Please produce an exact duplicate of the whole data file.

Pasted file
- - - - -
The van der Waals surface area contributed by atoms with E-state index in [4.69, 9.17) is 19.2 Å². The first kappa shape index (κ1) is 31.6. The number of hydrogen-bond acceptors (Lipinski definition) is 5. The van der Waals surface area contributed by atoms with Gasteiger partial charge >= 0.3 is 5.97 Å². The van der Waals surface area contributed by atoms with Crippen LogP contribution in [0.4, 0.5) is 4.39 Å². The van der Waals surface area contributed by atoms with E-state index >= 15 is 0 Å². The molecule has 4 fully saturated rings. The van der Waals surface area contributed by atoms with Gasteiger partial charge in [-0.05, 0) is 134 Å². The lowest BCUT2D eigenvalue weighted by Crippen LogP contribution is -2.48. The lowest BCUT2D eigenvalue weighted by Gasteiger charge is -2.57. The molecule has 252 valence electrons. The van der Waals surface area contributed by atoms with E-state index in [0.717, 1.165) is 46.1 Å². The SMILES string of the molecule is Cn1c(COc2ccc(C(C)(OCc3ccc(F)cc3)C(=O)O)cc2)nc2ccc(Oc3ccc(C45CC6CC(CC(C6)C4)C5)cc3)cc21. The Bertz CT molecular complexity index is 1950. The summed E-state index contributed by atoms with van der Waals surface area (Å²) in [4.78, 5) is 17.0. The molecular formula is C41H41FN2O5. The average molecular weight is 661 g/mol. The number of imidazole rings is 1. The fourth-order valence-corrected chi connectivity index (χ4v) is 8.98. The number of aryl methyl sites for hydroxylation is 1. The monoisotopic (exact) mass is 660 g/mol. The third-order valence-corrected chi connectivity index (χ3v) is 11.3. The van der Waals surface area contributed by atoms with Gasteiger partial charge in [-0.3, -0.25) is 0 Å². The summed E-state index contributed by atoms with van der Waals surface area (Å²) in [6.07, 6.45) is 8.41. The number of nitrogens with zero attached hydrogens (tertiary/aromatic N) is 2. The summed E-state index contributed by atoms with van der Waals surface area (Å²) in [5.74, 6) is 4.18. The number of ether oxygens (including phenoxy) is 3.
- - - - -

The van der Waals surface area contributed by atoms with E-state index in [4.69, 9.17) is 19.2 Å². The first kappa shape index (κ1) is 31.6. The number of hydrogen-bond acceptors (Lipinski definition) is 5. The van der Waals surface area contributed by atoms with Gasteiger partial charge >= 0.3 is 5.97 Å². The van der Waals surface area contributed by atoms with Crippen LogP contribution in [0.4, 0.5) is 4.39 Å². The van der Waals surface area contributed by atoms with E-state index >= 15 is 0 Å². The molecule has 4 fully saturated rings. The van der Waals surface area contributed by atoms with Gasteiger partial charge in [-0.05, 0) is 134 Å². The lowest BCUT2D eigenvalue weighted by Crippen LogP contribution is -2.48. The lowest BCUT2D eigenvalue weighted by Gasteiger charge is -2.57. The molecule has 252 valence electrons. The van der Waals surface area contributed by atoms with E-state index in [0.717, 1.165) is 46.1 Å². The SMILES string of the molecule is Cn1c(COc2ccc(C(C)(OCc3ccc(F)cc3)C(=O)O)cc2)nc2ccc(Oc3ccc(C45CC6CC(CC(C6)C4)C5)cc3)cc21. The Bertz CT molecular complexity index is 1950. The summed E-state index contributed by atoms with van der Waals surface area (Å²) in [4.78, 5) is 17.0. The molecular formula is C41H41FN2O5. The average molecular weight is 661 g/mol. The number of imidazole rings is 1. The fourth-order valence-corrected chi connectivity index (χ4v) is 8.98. The number of aryl methyl sites for hydroxylation is 1. The monoisotopic (exact) mass is 660 g/mol. The third-order valence-corrected chi connectivity index (χ3v) is 11.3. The van der Waals surface area contributed by atoms with Gasteiger partial charge in [-0.3, -0.25) is 0 Å². The summed E-state index contributed by atoms with van der Waals surface area (Å²) in [6.07, 6.45) is 8.41. The number of nitrogens with zero attached hydrogens (tertiary/aromatic N) is 2. The summed E-state index contributed by atoms with van der Waals surface area (Å²) in [5.74, 6) is 4.18. The number of ether oxygens (including phenoxy) is 3.